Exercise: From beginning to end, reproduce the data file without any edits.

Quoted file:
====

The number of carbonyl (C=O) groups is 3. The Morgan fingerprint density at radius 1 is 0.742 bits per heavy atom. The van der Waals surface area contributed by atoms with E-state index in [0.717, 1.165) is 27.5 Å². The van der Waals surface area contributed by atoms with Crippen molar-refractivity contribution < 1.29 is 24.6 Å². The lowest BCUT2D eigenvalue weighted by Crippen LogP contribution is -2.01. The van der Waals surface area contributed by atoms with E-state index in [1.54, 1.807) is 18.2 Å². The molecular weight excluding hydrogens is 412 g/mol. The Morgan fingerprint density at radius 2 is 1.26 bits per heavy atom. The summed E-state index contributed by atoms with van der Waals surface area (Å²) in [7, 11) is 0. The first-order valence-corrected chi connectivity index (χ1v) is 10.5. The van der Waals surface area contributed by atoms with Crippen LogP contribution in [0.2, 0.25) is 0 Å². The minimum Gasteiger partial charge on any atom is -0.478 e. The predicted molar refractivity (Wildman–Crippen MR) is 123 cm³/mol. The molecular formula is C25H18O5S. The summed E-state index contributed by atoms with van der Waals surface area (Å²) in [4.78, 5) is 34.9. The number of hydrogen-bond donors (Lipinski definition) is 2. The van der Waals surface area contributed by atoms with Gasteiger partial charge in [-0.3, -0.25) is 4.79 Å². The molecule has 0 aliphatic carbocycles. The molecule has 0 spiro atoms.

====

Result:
The number of carbonyl (C=O) groups is 3. The Morgan fingerprint density at radius 1 is 0.742 bits per heavy atom. The van der Waals surface area contributed by atoms with E-state index in [0.717, 1.165) is 27.5 Å². The van der Waals surface area contributed by atoms with Crippen molar-refractivity contribution < 1.29 is 24.6 Å². The lowest BCUT2D eigenvalue weighted by Crippen LogP contribution is -2.01. The van der Waals surface area contributed by atoms with E-state index in [1.54, 1.807) is 18.2 Å². The molecular weight excluding hydrogens is 412 g/mol. The Morgan fingerprint density at radius 2 is 1.26 bits per heavy atom. The summed E-state index contributed by atoms with van der Waals surface area (Å²) in [7, 11) is 0. The first-order valence-corrected chi connectivity index (χ1v) is 10.5. The van der Waals surface area contributed by atoms with Crippen LogP contribution in [0.2, 0.25) is 0 Å². The minimum Gasteiger partial charge on any atom is -0.478 e. The predicted molar refractivity (Wildman–Crippen MR) is 123 cm³/mol. The molecular formula is C25H18O5S. The summed E-state index contributed by atoms with van der Waals surface area (Å²) in [4.78, 5) is 34.9. The number of hydrogen-bond donors (Lipinski definition) is 2. The van der Waals surface area contributed by atoms with Gasteiger partial charge in [-0.3, -0.25) is 4.79 Å². The molecule has 0 aliphatic carbocycles. The molecule has 0 spiro atoms.